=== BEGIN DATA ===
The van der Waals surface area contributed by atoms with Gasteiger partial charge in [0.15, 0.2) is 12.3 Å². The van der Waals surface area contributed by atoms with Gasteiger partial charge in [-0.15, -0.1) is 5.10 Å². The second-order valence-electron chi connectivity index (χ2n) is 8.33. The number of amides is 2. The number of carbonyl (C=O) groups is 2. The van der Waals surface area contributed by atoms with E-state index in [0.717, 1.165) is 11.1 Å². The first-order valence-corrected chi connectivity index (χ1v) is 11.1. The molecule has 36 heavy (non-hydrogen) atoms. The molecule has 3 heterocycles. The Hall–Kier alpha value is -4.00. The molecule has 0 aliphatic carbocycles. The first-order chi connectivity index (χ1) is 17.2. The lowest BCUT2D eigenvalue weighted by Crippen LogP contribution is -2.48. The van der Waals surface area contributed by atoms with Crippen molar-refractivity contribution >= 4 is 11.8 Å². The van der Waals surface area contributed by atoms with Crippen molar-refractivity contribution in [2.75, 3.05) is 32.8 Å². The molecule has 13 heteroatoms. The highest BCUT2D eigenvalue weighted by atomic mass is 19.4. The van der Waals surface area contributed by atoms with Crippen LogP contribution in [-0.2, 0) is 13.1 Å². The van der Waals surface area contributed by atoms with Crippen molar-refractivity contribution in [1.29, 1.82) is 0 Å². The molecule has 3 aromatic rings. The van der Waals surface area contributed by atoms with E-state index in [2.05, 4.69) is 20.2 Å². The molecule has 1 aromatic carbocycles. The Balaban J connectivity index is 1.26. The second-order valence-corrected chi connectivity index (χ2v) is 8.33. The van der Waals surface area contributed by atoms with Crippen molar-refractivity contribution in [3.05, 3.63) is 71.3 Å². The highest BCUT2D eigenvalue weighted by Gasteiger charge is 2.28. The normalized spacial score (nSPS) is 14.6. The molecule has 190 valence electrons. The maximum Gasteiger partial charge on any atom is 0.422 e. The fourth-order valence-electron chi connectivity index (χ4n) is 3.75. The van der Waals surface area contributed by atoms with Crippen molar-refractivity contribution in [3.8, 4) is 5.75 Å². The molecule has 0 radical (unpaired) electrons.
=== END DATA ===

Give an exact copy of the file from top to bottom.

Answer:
The van der Waals surface area contributed by atoms with Gasteiger partial charge in [0.15, 0.2) is 12.3 Å². The van der Waals surface area contributed by atoms with Gasteiger partial charge in [-0.15, -0.1) is 5.10 Å². The second-order valence-electron chi connectivity index (χ2n) is 8.33. The number of amides is 2. The number of carbonyl (C=O) groups is 2. The van der Waals surface area contributed by atoms with E-state index in [0.717, 1.165) is 11.1 Å². The first-order valence-corrected chi connectivity index (χ1v) is 11.1. The molecule has 36 heavy (non-hydrogen) atoms. The molecule has 3 heterocycles. The Hall–Kier alpha value is -4.00. The molecule has 0 aliphatic carbocycles. The first-order chi connectivity index (χ1) is 17.2. The lowest BCUT2D eigenvalue weighted by Crippen LogP contribution is -2.48. The van der Waals surface area contributed by atoms with Crippen molar-refractivity contribution >= 4 is 11.8 Å². The van der Waals surface area contributed by atoms with Crippen molar-refractivity contribution in [2.75, 3.05) is 32.8 Å². The molecule has 13 heteroatoms. The highest BCUT2D eigenvalue weighted by atomic mass is 19.4. The van der Waals surface area contributed by atoms with Crippen LogP contribution in [-0.2, 0) is 13.1 Å². The van der Waals surface area contributed by atoms with Crippen molar-refractivity contribution in [1.29, 1.82) is 0 Å². The molecule has 3 aromatic rings. The van der Waals surface area contributed by atoms with E-state index in [2.05, 4.69) is 20.2 Å². The molecule has 1 aromatic carbocycles. The Balaban J connectivity index is 1.26. The second-order valence-corrected chi connectivity index (χ2v) is 8.33. The van der Waals surface area contributed by atoms with Crippen molar-refractivity contribution in [3.05, 3.63) is 71.3 Å². The highest BCUT2D eigenvalue weighted by Gasteiger charge is 2.28. The normalized spacial score (nSPS) is 14.6. The molecule has 190 valence electrons. The maximum Gasteiger partial charge on any atom is 0.422 e. The fourth-order valence-electron chi connectivity index (χ4n) is 3.75. The van der Waals surface area contributed by atoms with Crippen molar-refractivity contribution in [3.8, 4) is 5.75 Å². The molecule has 0 radical (unpaired) electrons.